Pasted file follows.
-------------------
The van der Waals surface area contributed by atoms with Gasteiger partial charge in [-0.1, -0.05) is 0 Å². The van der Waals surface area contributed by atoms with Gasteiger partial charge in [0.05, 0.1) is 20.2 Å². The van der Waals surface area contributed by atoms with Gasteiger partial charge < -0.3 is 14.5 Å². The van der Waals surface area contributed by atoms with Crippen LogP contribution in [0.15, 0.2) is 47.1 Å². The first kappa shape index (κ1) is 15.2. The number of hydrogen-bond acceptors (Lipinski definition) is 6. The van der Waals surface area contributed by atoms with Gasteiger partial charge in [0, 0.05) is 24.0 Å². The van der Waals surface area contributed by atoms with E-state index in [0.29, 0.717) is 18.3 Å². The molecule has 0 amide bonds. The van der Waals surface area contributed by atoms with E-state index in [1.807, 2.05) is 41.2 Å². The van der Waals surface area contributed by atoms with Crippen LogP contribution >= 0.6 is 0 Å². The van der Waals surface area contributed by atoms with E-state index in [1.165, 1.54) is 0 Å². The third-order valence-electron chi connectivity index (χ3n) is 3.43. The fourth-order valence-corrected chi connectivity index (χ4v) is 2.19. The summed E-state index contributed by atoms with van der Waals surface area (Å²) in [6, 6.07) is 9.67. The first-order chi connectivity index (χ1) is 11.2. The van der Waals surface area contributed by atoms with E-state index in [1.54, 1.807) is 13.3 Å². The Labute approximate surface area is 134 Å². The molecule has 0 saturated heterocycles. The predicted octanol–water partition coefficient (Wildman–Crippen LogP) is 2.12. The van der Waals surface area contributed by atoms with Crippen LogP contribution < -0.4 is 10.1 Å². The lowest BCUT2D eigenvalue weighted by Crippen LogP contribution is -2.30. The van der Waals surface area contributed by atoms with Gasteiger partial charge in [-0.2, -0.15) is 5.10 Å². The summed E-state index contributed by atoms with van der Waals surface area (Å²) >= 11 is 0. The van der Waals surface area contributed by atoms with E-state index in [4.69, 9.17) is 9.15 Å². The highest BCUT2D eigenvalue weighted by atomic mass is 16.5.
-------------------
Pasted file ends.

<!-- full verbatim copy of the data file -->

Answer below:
The van der Waals surface area contributed by atoms with Gasteiger partial charge in [-0.1, -0.05) is 0 Å². The van der Waals surface area contributed by atoms with Gasteiger partial charge in [0.05, 0.1) is 20.2 Å². The van der Waals surface area contributed by atoms with Gasteiger partial charge < -0.3 is 14.5 Å². The van der Waals surface area contributed by atoms with Crippen LogP contribution in [0.15, 0.2) is 47.1 Å². The first kappa shape index (κ1) is 15.2. The number of hydrogen-bond acceptors (Lipinski definition) is 6. The van der Waals surface area contributed by atoms with Gasteiger partial charge in [0, 0.05) is 24.0 Å². The van der Waals surface area contributed by atoms with E-state index in [0.29, 0.717) is 18.3 Å². The molecule has 0 amide bonds. The van der Waals surface area contributed by atoms with E-state index in [1.807, 2.05) is 41.2 Å². The van der Waals surface area contributed by atoms with Crippen LogP contribution >= 0.6 is 0 Å². The van der Waals surface area contributed by atoms with E-state index in [1.165, 1.54) is 0 Å². The third-order valence-electron chi connectivity index (χ3n) is 3.43. The fourth-order valence-corrected chi connectivity index (χ4v) is 2.19. The summed E-state index contributed by atoms with van der Waals surface area (Å²) in [6, 6.07) is 9.67. The first-order chi connectivity index (χ1) is 11.2. The van der Waals surface area contributed by atoms with E-state index in [1.54, 1.807) is 13.3 Å². The Labute approximate surface area is 134 Å². The molecule has 0 saturated heterocycles. The predicted octanol–water partition coefficient (Wildman–Crippen LogP) is 2.12. The van der Waals surface area contributed by atoms with Crippen LogP contribution < -0.4 is 10.1 Å². The lowest BCUT2D eigenvalue weighted by Crippen LogP contribution is -2.30. The van der Waals surface area contributed by atoms with Gasteiger partial charge in [-0.2, -0.15) is 5.10 Å². The summed E-state index contributed by atoms with van der Waals surface area (Å²) >= 11 is 0. The van der Waals surface area contributed by atoms with E-state index in [4.69, 9.17) is 9.15 Å². The highest BCUT2D eigenvalue weighted by atomic mass is 16.5.